If the Doctor must be shown having romances with sexy female members of the French aristocracy, wouldn't someone like this be more appropriate and interesting? She'd have been fascinated and enthusiastic about the science of space/time travel, speculating about it from her own profound knowledge of maths, physics and philosophy, etc... thus providing common ground between her and the Doctor that might make a romance between them faintly believable (not that this Doctor behaves much like a scientist). She even had tricky relationships and died tragically young - conveniently enough for the episode!
Trouble is, by the standards of what we got, Moffat would write the woman I've suggested like a cross between a silly younger sister in a Jane Austen adaptation and a female romatic lead in a Joss Whedon script.
Rise of the Cybermen / The Age of Steel
There's some good stuff here and there, but this generally very disappointing, bland, mediocre stuff. 'The Lion Sleeps Tonight' is a rare moment of excellent chilly menace, spiced with some patented Banality of Evil. The scene where the dying Cyberman remembers that it was once a woman about to be married is genuinely affecting. Mrs Moore's sudden and arbitrary fate is shocking.
However, Zeppelins and a black Prime Minister do not an interesting parallel universe make. Nor do doubles of regular characters with amusingly different personalities. Not any more. Not since about the mid-90s... and it was looking pretty thin even then.
My biggest gripe with this - besides it not being 'Spare Parts' - is the plundering of 'Father's Day' for the Pete subplot. Not only does this set us up for the horrors of the season finale... it also betrays the message of 'Father's Day' in and of itself. In that story, Pete was a lovable no-hoper who saved the world by an act of selflessness that transcended his world, a world of psuedo-openness glowered over by the shade of Thatcher. In this story, he's a rich success... so he was just unlucky in our universe, right? Ack.
The Idiot's Lantern
Now there's an ironic title. Unintentionally ironic, obviously.
This is arbitrary, routine, patented, chucked-together 'cult' bibble.
Also, the larding on of a hamhanded anti-homophobia message is excrutiating, especially when the boy says that his freedom to be "different" is what his father fought for in the war. Puh-leeeeeeeze.
Funny how Gatiss can manage to be right-on about his own oppressed minority (c.f. 'Unquiet Dead'). Or perhaps I'm just imagining the anti-discrimination message in 'Idiot's Lantern'. Perhaps I'm just reading something into it that isn't there...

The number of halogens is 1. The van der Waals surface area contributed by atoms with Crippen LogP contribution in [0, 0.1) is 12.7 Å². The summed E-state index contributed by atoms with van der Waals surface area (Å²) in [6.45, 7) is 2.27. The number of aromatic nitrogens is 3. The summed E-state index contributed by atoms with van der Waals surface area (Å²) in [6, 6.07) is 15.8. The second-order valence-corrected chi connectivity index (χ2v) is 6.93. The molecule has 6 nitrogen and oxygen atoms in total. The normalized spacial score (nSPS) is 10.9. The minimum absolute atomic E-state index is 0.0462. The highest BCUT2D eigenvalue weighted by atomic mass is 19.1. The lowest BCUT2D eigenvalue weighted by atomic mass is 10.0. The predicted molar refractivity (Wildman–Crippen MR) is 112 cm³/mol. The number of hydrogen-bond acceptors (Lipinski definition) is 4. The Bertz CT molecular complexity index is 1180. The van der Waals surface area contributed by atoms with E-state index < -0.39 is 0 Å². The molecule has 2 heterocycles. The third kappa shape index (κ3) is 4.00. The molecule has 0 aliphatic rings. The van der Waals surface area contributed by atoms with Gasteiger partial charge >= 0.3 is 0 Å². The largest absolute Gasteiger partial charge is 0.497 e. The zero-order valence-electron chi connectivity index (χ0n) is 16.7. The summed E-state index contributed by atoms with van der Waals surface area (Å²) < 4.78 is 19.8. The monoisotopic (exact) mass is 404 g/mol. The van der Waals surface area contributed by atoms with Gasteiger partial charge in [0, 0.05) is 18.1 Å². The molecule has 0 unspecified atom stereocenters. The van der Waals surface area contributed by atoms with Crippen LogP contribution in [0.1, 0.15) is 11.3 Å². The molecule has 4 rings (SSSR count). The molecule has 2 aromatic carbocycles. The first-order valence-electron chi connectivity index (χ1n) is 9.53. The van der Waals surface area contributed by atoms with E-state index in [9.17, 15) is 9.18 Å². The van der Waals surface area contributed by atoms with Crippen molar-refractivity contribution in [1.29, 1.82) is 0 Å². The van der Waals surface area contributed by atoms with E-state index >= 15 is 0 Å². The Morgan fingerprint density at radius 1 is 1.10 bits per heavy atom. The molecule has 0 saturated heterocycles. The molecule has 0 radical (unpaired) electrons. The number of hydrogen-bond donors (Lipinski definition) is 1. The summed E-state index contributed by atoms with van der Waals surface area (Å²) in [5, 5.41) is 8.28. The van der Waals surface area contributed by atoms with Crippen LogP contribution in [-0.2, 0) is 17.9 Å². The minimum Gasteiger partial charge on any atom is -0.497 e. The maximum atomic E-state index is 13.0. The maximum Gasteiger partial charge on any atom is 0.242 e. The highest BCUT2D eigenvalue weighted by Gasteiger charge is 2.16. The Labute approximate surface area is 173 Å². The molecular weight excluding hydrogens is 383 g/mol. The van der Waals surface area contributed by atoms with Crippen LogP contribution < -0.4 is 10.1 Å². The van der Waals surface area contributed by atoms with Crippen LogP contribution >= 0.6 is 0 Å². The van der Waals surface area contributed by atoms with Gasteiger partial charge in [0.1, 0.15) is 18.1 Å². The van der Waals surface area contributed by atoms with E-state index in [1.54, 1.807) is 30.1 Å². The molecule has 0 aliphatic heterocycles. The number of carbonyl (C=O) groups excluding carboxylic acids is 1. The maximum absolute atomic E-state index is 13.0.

...oh, isn't the presence of this subtext controversial? Hmmm, funny that.
The final insult is the scene where the Doctor and Rose encourage Wossname to go and make friends with his just-chucked abusive Dad. Perhaps someone should consult the wife/mother on this issue? You know, the person who actually suffered most of his abuse? No? Oh well, she's only a woman, I guess.
The Impossible Planet / The Satan Pit
There's a term used by script writers (so I'm told). Characters are said to have "demons". Fox Mulder's "demon" was his sister's abduction, etc. This is okay, as long as the "demon" you come up with is powerful and interesting, and drives the character in consistent ways. And as long as you don't rely on it at the expense of any other characterisation. Or suddenly and glibly mention the character's "demon" when it's time for them to look uncomfortable.
Boring space people with boring character flaws on a boring space base get threatened (boringly) by a boring Heavy Metal album cover that's supposed to be impressive because it's made of computer numbers (just like every other character in every other advert). The demon in Night of the Demon looked far more impressive, despite being no less obviously fake. Why? Because it looked physical, gnarly, hard, material in nature. Because it had something classical about it. Something of Dore and Bosch. And because it was the payoff in a well-written story about people with opinions and values coming into conflict. Mind you, the drashigs are more impressive than the big, snarly thing in this... and for precisely the same reason.
There's a vague flicker of something interesting in the Ood, slaves with a Lovecraftian look - recalling the great Shoggoths... even if the Ood look more like Cthulu. But do we really want to be recalling a writer as wild, dangerous, hypnotic, indescribable and oneiric as Lovecraft in a story this dull and formulaic? (Before anybody cleverly informs me of it: yes, I know Lovecraft was a horrible man. That's not the point. He was a great writer.)
It is evidently the writer's impression that he is Saying Something about religion, faith, certainty, etc. This only exacerbates matters.